As you probably know by now, Microsoft has been involved in a lengthy battle with the US government over a case where an Irish citizen (thought to be an alleged Silk Road leader) held documents in a Microsoft controlled data center, but on Irish soil. Today, it has been announced that Microsoft has won part of this case, as the US Justice Department's appeal was denied (via Seattle Times.)
According to multiple reports, in a 4-4 vote, the 2nd U.S. Circuit Court of Appeals refused to reconsider and take up the Justice Department’s appeal of Microsoft’s July victory in the case. This is a huge win for Microsoft, which believed that the government's warrants for contents of an Irish email account related to a drug-trafficking investigation exceeded domestic authority. The US Government, nonetheless, believed that it had due right to ask Microsoft to pull customer data, citing the 1986 Federal Stored Communications Act in their argument.
The decision is being noted as a win for privacy. Several other companies and organizations have supported Microsoft's position, including, Amazon.com, Apple, CNN, Fox News Network and Verizon Communications, as well as the American Civil Liberties Union and U.S. Chamber of Commerce.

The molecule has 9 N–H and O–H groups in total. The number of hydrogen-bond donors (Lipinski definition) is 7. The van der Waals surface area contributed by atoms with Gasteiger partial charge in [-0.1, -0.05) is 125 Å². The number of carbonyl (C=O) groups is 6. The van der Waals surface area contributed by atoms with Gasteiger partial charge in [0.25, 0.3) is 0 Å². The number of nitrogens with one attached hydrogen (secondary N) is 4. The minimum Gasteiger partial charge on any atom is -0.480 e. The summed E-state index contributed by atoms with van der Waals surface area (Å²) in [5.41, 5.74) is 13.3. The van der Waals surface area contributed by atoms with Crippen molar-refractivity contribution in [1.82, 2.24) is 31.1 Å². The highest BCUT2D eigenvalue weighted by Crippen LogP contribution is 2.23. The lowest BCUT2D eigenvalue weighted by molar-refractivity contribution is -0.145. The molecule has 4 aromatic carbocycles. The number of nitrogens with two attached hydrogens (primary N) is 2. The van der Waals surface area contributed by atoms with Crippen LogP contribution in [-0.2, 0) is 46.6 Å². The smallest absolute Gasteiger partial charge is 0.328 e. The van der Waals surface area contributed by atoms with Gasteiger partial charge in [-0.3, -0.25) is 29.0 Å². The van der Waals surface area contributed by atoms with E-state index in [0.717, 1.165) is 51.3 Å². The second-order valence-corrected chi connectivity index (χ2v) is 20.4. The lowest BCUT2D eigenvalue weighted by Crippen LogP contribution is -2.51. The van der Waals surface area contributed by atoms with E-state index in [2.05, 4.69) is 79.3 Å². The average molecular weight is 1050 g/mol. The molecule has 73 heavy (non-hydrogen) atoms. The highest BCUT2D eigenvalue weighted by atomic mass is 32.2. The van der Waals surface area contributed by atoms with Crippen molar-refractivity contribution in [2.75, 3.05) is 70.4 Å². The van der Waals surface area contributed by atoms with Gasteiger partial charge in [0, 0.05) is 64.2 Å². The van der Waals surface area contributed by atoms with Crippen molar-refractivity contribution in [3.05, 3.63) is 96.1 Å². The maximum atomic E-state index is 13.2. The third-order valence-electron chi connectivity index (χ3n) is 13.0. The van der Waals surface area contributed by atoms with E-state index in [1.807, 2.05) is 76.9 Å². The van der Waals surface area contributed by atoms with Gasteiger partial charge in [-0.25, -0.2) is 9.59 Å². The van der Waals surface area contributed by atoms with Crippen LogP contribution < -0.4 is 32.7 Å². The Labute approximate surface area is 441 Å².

Dissenting judges in the case said that decision by a three-judge panel could hamstring law enforcement, and called on the U.S. Supreme Court or Congress to reverse it. As noted by Reuters, Circuit Judge Jose Cabranes hoped that the panel's view of the 1986 law "can be rectified" and wrote in the decision:
"The panel majority's decision does not serve any serious, legitimate, or substantial privacy interest... It has substantially burdened the government's legitimate law enforcement efforts; created a roadmap for the facilitation of criminal activity; and impeded programs to protect the national security of the United States and its allies..."
In a statement, Microsoft’s president and chief legal officer Brad Smith reflected on the results of the case. He said,
"This decision puts the focus where it belongs, on Congress passing a law for the future rather than litigation about an outdated statute from the past."
On the opposing side of things, The U.S. Justice Department said that it is considering options. Peter Carr, a Justice Department spokesman said,
"We are reviewing the decision and its multiple dissenting opinions and considering our options.”
Whose side do you stand on in this debate? Sound off and let us know what you think by dropping us a comment below!